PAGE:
“I’m glad that the first one is under my belt now, so my nerves will be much calmer in the future,” she said. “I now know how it feels.”
Soon after returning to the fire department’s headquarters, other members of her Ladder 1 crew congratulated her and also posted a photo of her on Facebook.
“They were really excited for me because they knew how they felt on their first fire call,” Bryan said. “Some of the guys had a little fun with me, but after the call they all congratulated me because you only have that first one once. Now, it’s time to make sure I’m ready for every call we get while I’m on duty.
“This is what I’ve wanted to do since I was a teenager,” she said. “I was a volunteer firefighter in Cameron when I was 17, so I knew I could do the job here in Wheeling. I did consider a challenge, but it’s not something I’ve dreamed of doing since I was a child, but as I grew older, I knew that becoming a firefighter was a calling for me.”
To Bryan, though, it’s not about making history in Wheeling, W.Va. Instead, her service to the city allows her to continue a personal mission she adopted while in high school.
“I really wasn’t nervous about being one of the only females because I had already known a lot of the guys before I joined the department because of the trainings and because I had worked in an emergency room before,” she said. “I am really enjoying being a firefighter here in Wheeling because of the interaction with the other members and because of the duty itself. This is about taking care of other people, and that’s what I’ve always wanted to do.”
Full-Time and Part-Time
The firefighters in Wheeling work a schedule that allows many of them to also obtain a part-time position in a completely different line of work if they wish.
But not Hoffman. Nope. Not this 24-year-old.
This western Pennsylvania native not only works full-time for the Friendly City’s department, but she’s also been hired part-time by the Peters Township Fire Department.
“It’s been something I’ve been interested in since high school, but I kept pushing it off because of doubts I had about being able to do it,” Hoffman admitted. “But then one day I decided to give it a shot, and my hometown department had some openings. I joined the volunteer side in Peters Township back in 2010 and fell in love with it, and since I’ve join Wheeling I was also hired by Peter’s Township so that’s what I do when not working in Wheeling.
“But that’s when I knew this is what I wanted to do for a living,” she said. “And since I joined, I’ve been on a few calls that involved fires. I work with a great group of guys, and it’s been a lot of fun to put your training into action while working with the others to accomplish our goals.”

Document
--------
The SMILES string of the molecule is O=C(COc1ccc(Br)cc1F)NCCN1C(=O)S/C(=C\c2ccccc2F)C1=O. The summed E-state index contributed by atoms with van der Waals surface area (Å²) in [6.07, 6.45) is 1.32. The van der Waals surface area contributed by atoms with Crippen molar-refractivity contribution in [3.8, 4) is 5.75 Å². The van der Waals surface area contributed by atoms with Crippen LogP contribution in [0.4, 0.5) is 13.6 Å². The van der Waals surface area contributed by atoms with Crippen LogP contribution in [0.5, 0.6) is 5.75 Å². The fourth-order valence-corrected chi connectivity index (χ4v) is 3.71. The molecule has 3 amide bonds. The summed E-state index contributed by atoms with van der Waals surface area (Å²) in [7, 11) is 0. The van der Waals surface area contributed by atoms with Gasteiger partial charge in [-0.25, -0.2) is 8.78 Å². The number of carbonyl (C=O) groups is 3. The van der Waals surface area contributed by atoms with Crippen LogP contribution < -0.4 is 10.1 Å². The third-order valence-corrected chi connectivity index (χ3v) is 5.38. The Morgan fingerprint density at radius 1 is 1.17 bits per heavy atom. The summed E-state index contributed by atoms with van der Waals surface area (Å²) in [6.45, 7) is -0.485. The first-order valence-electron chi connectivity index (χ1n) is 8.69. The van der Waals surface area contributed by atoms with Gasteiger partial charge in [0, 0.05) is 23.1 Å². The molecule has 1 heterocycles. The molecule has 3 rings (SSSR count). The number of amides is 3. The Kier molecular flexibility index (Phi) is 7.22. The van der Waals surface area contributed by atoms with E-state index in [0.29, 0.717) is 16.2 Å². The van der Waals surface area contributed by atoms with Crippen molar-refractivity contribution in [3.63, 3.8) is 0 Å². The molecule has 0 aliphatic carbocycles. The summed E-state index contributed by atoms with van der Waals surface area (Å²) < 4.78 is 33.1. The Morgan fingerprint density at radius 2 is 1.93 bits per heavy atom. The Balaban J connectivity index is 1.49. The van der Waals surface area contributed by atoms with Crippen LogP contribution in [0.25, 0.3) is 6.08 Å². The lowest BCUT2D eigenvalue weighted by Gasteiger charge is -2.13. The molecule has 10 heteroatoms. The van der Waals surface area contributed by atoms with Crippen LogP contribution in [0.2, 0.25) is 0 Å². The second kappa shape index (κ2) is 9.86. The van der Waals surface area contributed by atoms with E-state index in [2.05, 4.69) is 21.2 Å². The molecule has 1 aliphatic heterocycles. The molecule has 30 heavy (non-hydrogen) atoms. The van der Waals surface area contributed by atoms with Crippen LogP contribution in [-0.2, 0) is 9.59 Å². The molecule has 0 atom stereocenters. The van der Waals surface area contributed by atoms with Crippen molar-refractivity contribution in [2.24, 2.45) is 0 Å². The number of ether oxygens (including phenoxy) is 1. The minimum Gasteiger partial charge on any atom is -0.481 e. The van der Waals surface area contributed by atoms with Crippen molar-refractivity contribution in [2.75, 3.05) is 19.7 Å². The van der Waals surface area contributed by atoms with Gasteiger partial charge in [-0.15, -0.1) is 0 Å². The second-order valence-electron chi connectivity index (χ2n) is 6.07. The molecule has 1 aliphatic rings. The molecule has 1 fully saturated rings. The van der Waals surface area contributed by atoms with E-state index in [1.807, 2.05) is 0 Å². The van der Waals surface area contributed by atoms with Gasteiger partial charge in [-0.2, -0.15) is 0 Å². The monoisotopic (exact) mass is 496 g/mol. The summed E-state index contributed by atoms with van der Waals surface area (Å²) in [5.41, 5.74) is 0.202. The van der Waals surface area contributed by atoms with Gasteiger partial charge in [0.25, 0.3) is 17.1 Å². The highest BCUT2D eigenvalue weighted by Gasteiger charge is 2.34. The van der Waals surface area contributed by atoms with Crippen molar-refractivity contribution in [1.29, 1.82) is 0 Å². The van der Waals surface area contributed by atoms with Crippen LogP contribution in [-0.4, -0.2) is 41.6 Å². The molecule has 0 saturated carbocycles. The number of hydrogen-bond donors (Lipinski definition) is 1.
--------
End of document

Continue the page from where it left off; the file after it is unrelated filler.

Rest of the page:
After earning her fire science degree in New Jersey, Hoffman applied and tested. She wasn’t concerned with the physical tasks involved because she has competed in firefighter combat challenges and currently is ranked worldwide.
“I just graduated from college with a fire science degree and was looking at becoming a full-time firefighter,” Hoffman explained. “I saw that Wheeling was testing to fill three positions, and I knew a few people associated with the department, so I decided to take the test and give it a shot.
“The tests are not easy,” she said. “But the guys I knew told me that Wheeling was a great place to work, so I thought it would be worth it, and I can tell you now that it definitely is worth it.”
Hoffman also was not worried about the interaction with a nearly all-male fire department because, well, she grew up with five brothers and has always been very active. Her mother, on the other hand, was a much different story in the beginning of her career.
“My family has been extremely supportive of me because they have known that this is what I’ve wanted to do for a lot of years,” Hoffman explained. “I think at first my mother was in a little bit of denial for a while because she would tell people that I was going to be an arson investigator. She had a tough time accepting the fact I would be the one running into burning buildings, but she’s now come around to the idea, and she’s very proud of me.
“I am the first career firefighter in my family, and that makes them all pretty proud of me because of what the job calls for,” she said. “I feel I’ve proven myself and I’ve not been treated any differently than anyone else. The guys on my crew have been fantastic; they all have been very supportive; they have congratulated me for what I’ve been able to accomplish, and that’s all anyone can ask for.”
(Photos provided by Audrey Bryan and Brittany Hoffman)